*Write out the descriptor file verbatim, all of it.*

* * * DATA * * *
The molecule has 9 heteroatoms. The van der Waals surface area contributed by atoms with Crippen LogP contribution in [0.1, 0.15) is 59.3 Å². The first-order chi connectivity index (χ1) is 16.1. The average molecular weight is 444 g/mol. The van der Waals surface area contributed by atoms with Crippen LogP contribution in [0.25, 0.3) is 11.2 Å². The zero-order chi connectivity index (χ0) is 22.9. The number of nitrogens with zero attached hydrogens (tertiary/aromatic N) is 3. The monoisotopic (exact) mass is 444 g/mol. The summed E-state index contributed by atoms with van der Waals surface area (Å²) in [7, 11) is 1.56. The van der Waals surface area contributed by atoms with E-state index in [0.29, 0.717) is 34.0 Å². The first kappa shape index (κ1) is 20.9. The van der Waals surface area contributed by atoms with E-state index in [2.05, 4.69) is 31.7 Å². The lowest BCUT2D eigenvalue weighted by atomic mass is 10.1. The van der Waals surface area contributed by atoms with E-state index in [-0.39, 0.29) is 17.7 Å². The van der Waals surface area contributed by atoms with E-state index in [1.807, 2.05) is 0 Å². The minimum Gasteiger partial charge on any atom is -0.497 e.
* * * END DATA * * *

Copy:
The molecule has 9 heteroatoms. The van der Waals surface area contributed by atoms with Crippen LogP contribution in [0.1, 0.15) is 59.3 Å². The first-order chi connectivity index (χ1) is 16.1. The average molecular weight is 444 g/mol. The van der Waals surface area contributed by atoms with Crippen LogP contribution in [0.25, 0.3) is 11.2 Å². The zero-order chi connectivity index (χ0) is 22.9. The number of nitrogens with zero attached hydrogens (tertiary/aromatic N) is 3. The monoisotopic (exact) mass is 444 g/mol. The summed E-state index contributed by atoms with van der Waals surface area (Å²) in [7, 11) is 1.56. The van der Waals surface area contributed by atoms with E-state index in [0.29, 0.717) is 34.0 Å². The first kappa shape index (κ1) is 20.9. The van der Waals surface area contributed by atoms with E-state index in [2.05, 4.69) is 31.7 Å². The lowest BCUT2D eigenvalue weighted by atomic mass is 10.1. The van der Waals surface area contributed by atoms with E-state index in [-0.39, 0.29) is 17.7 Å². The van der Waals surface area contributed by atoms with E-state index in [1.807, 2.05) is 0 Å². The minimum Gasteiger partial charge on any atom is -0.497 e.